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    \$\begingroup\$ People also get confused when sampling only a little higher than twice the highest frequency component, particularly if that biggest frequency dominates the input signal, and all they see is a very rough, very square, signal. You really need to sample at many times the highest frequency component if you expect your samples to look anything like your input signal. \$\endgroup\$
    – brhans
    Commented May 22, 2023 at 3:07

3 Answers 3

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The quote only tells you when you get aliasing and when you don't. So depending on sampling rate and maximum input frequency, you either get aliasing or not. That's very neutral statement which is true. Note that it it does not say aliasing is bad, or that it must not happen - that's a completey different thing from just the definition of aliasing and when it happens or does not happen.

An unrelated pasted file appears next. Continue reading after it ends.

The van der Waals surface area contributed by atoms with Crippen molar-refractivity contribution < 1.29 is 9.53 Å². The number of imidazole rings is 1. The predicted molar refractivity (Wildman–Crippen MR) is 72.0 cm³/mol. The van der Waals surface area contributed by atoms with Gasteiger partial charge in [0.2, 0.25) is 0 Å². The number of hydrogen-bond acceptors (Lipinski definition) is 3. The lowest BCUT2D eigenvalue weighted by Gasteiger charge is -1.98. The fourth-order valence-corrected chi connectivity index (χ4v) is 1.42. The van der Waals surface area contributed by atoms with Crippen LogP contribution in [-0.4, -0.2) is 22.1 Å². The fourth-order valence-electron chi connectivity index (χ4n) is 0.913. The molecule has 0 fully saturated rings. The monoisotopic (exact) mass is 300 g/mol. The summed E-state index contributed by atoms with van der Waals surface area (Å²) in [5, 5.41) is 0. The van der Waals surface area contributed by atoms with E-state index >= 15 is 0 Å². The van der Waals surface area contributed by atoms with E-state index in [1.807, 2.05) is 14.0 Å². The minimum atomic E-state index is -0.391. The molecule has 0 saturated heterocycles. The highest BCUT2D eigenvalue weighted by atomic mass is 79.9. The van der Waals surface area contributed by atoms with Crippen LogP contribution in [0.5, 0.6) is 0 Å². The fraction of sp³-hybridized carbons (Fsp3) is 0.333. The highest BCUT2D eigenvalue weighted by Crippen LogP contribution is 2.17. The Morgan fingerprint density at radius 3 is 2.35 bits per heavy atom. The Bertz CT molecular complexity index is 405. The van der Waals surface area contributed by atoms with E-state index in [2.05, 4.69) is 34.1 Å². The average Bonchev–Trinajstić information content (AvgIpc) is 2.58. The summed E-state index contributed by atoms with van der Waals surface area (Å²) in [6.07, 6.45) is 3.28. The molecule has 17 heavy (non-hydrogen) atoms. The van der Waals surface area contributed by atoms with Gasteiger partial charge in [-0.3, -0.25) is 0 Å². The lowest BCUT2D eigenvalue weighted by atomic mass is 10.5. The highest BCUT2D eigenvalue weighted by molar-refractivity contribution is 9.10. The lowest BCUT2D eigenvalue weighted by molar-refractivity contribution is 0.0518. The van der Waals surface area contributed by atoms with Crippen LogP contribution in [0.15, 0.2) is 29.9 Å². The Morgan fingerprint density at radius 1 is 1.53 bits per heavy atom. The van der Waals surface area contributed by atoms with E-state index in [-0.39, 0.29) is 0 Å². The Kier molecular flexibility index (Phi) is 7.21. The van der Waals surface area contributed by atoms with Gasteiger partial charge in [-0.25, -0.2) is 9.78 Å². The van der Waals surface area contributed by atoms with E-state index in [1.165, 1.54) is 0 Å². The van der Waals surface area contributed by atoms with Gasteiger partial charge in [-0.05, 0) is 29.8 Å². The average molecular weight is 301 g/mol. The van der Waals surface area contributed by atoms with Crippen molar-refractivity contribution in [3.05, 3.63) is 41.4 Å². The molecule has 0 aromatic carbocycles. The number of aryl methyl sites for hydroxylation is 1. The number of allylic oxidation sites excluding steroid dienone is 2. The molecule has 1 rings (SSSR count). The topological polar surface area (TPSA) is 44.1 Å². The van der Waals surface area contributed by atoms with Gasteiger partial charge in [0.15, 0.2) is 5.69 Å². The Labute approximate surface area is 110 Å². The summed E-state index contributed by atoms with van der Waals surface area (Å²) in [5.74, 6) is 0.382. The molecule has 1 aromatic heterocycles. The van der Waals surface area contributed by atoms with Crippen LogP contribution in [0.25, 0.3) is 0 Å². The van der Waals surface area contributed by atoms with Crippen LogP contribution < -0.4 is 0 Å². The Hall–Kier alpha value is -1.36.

Your quotes already have an assumption that aliasing must never be allowed to happen as your definitions already avoided it and it's not allowed to happen by setting the sampling rate to twice the maximum input frequency, or limiting the maximum input frequency to half the sampling rate. As if you already had decided that Nyquist limit is some fundamental law that must be obeyed or is somehow impossible to break, or that somehow you always know or assume the frequencies present on signal to set the sampling rate, or can assume the frequencies present based on sampling rate.

But if you don't limit the input signal, or you sample it with too low frequency, you get aliasing. That can happen. If you sample a 700 Hz signal at 1200 Hz rate, and that can happen if the assumption about input frequency is wrong. Such as a curious student wanting to see what happens if you turn a signal generator from 500 Hz to 700 Hz while signal is still sampled at 1200 Hz. Or the student changing the sampling rate to 900 Hz while sampling a 500 Hz signal.

There is no law against that, a perfectly possible scenario to have aliasing, either by accident or even make it by design to achieve something useful, such as downsampling converters.